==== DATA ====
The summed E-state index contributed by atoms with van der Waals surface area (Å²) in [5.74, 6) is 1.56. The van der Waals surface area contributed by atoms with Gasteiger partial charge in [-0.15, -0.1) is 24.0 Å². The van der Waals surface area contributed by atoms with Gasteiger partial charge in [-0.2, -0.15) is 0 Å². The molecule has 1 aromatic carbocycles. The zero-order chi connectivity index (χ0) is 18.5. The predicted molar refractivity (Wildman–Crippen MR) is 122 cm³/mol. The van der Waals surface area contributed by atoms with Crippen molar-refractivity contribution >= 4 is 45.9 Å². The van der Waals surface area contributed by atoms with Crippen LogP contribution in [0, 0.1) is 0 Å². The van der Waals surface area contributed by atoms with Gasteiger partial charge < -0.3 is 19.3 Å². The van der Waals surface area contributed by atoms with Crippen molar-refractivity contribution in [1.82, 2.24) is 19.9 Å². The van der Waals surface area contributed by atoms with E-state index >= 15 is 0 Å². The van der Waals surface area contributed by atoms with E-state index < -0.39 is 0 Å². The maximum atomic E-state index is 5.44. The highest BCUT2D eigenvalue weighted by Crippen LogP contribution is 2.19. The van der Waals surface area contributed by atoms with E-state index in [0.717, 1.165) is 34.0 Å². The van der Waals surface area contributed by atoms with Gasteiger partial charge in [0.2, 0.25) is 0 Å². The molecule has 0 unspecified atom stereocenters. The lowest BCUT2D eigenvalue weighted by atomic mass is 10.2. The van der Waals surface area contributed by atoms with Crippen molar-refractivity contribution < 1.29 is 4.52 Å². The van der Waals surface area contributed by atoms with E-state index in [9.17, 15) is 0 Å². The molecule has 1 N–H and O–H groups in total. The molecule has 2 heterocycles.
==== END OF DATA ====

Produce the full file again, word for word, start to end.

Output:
The summed E-state index contributed by atoms with van der Waals surface area (Å²) in [5.74, 6) is 1.56. The van der Waals surface area contributed by atoms with Gasteiger partial charge in [-0.15, -0.1) is 24.0 Å². The van der Waals surface area contributed by atoms with Gasteiger partial charge in [-0.2, -0.15) is 0 Å². The molecule has 1 aromatic carbocycles. The zero-order chi connectivity index (χ0) is 18.5. The predicted molar refractivity (Wildman–Crippen MR) is 122 cm³/mol. The van der Waals surface area contributed by atoms with Crippen molar-refractivity contribution >= 4 is 45.9 Å². The van der Waals surface area contributed by atoms with Crippen LogP contribution in [0, 0.1) is 0 Å². The van der Waals surface area contributed by atoms with Gasteiger partial charge < -0.3 is 19.3 Å². The van der Waals surface area contributed by atoms with Crippen molar-refractivity contribution in [1.82, 2.24) is 19.9 Å². The van der Waals surface area contributed by atoms with E-state index >= 15 is 0 Å². The van der Waals surface area contributed by atoms with E-state index < -0.39 is 0 Å². The maximum atomic E-state index is 5.44. The highest BCUT2D eigenvalue weighted by Crippen LogP contribution is 2.19. The van der Waals surface area contributed by atoms with E-state index in [0.717, 1.165) is 34.0 Å². The van der Waals surface area contributed by atoms with Gasteiger partial charge in [0.2, 0.25) is 0 Å². The molecule has 0 unspecified atom stereocenters. The lowest BCUT2D eigenvalue weighted by atomic mass is 10.2. The van der Waals surface area contributed by atoms with Crippen molar-refractivity contribution < 1.29 is 4.52 Å². The van der Waals surface area contributed by atoms with E-state index in [9.17, 15) is 0 Å². The molecule has 1 N–H and O–H groups in total. The molecule has 2 heterocycles.